The probe 3 is preferably attached to a suitable drive that controls the movement of the probe 3 in a desired direction (eg, X-axis, Y-axis, and / or Z-axis). Any drive that provides the desired motion is suitable, but known suitable drives include Tecan gantry (Tecan RSP model series (Tecan, Switzerland)) and Abbott theta-Z robots (part no. 78479, Abbott Laboratories, Abbott Park, Illinois).

  The probe 3 is fluidly connected at location 3a with a suitable structure (not shown) that allows the probe 3 to perform suction and dispensing functions. For example, these fluid functions can be achieved using any pump (eg, syringe, peristaltic, etc.) or valve technology suitable for the intended function.

  The retractable magnet 4 is connected to the first container 1 and the base at a selected point in time during a given determination of the item of interest in the sample in the first container 1, as will be described below. It is supported appropriately so that it can move with respect to 2. The movement of the magnet 4 makes it possible to validate the execution of the determination process, and this makes it possible to selectively perform or avoid the process automatically as desired. In one embodiment, the magnet 4 is moved relatively closer to the container 1 to attract the magnetically responsive particles in the first container 1 to the side wall of the first container 1, thereby causing the patient These magnetically responsive particles that may be bound to the desired species of interest in the sample can be separated from the rest of the patient sample or other contents of the first container 1.

  A portion of the contents of the first container 1 may be aspirated by the probe 3 into the waste / wash reservoir 10 before, during or after the separation provided by such a magnet 4. Subsequent dispensing, separation, and aspiration steps can be utilized to enhance the determination of the item of interest. In order to reduce the influence of the magnetic field of the magnet 4 on the first container 1 and its contents during the determination period when the magnetic separation is not desired (that is, when the magnetic separation step is avoided), the magnet 4 Can be appropriately moved away from the first container 1.

  Alternatively, magnetically responsive particles that are not attached to any item of interest are attracted to the side wall of the first container 1 while the remaining contents of the first container 1 (including the item of interest). May be removed from the first container 1 by a probe 3 or the like.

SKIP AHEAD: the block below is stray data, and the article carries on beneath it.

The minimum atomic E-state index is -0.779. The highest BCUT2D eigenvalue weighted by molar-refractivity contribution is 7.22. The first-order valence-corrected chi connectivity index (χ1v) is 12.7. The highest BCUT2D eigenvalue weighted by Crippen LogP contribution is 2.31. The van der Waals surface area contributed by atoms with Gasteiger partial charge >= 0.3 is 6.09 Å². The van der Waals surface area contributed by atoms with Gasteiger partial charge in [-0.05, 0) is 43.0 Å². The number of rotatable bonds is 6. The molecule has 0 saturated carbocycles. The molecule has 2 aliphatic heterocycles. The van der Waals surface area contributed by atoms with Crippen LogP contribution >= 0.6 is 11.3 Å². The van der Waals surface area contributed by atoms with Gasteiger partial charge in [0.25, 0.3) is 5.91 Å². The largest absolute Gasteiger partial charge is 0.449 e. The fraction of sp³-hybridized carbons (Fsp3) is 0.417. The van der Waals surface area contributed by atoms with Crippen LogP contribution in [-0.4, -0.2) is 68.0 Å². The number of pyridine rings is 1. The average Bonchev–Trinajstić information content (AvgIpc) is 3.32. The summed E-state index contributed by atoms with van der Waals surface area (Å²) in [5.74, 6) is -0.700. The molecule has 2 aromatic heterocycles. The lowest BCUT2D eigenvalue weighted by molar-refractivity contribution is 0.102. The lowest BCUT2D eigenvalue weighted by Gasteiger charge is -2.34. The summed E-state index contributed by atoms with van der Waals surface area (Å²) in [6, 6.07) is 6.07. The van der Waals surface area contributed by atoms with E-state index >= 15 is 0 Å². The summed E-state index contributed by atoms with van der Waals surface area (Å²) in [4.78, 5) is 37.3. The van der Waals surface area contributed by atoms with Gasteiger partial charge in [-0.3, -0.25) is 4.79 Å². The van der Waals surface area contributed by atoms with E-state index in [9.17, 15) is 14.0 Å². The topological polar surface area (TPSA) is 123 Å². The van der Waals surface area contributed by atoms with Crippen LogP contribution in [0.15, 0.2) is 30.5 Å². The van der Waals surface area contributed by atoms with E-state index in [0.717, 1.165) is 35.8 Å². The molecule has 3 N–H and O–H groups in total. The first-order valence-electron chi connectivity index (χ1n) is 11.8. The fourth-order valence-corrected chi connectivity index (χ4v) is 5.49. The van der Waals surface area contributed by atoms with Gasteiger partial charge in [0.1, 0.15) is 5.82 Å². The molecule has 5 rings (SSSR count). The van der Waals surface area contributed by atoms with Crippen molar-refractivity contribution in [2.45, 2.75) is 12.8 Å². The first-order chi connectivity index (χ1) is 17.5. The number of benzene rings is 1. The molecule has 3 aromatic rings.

The base 2 may further be provided with a temperature adjustment device 7 to provide heating and / or cooling (if such adjustment is desired). The device 7 can be detachably connected to the base 2 manually or automatically, and can be operated by an appropriate control device (such as a computer having a memory for executing an appropriate routine). Any suitable heat transfer means may be utilized including conduction, convection, and / or radiation, etc. For example, temperature-controlled (heated and / or cooled) air is moved relative to the first container 1 and the contents of the first container 1 are temperature-controlled in a desired manner. Can do.

  At various times during the execution of a given decision on the item of interest, the sample or sample placed in the specimen reservoir 8 (such as a test tube or other) and the reagent contained in the reagent container 9 Can be added to the first container 1 by using the probe 3 or the like. If multiple samples and / or reagents are desired, an array of multiple containers 8 and / or 9 conveyors, carousels, alternative movable or stationary configurations that may be recirculated, etc. It is also possible to provide. Sample and reagent containers 8 and 9 can be fabricated from any suitable material including, for example, polymer-like polystyrene (DOW 666), high density polyethylene (DOW 30460M HDPE or Chevron 9512), and the like.

  To improve the storage stability of the contents of either container 8 or 9, U.S. Pat. No. 5,795,784 referred to above for the sample and / or reagent container 8,9. A cover 30 (see FIG. 5C) substantially similar to the cover disclosed in US Pat. The cover 30 can be made from any suitable material, such as Lexington Medical 3481005 EPDM, Abbott EPDM (Ashland, Ohio). Suitable containers 8 and 9 and corresponding covers are described in US Pat. No. Des. 401, 697, No. Des. 401, 699, and Des. 397,938. A method for fitting a container (such as container 8) into another container or transporter is described in US Pat. No. 5,915,583 by the same owner, which is also within the spirit of the present invention. Can be used in

  After adding sample and / or reagent to the first container 1, the probe 3 is appropriately washed to remove contaminants, thereby exposing the first container 1 to contaminants thereafter. The possibility can be reduced. For example, the probe 3 can be moved to the waste / wash reservoir 10 for fluid cleaning of the probe 3. Probe 3 is alternatively modified to incorporate a disposable tip such as the pipettor tip disclosed in US Pat. No. 5,232,669, the entire disclosure of which is incorporated herein by reference. This disposable tip can then be ejected for disposal from the fluid / carrying interface with the probe 3 after completing the intended application. FIG. 5F shows another example of the disposable tip 28.

  A suitable opening for accommodating a desired detector, such as a bore 6, can be provided in the base 2, which is advantageous for use by structures such as photomultiplier tubes, photodiodes and the like. . In the illustrated embodiment of FIG. 1, the bore 6 is positioned opposite the magnet 4 in the same manner as the structure disclosed in US Pat. No. 5,795,784. Therefore, similar operations such as detection of chemiluminescence and other signals generated by labels such as fluorescent substances are possible.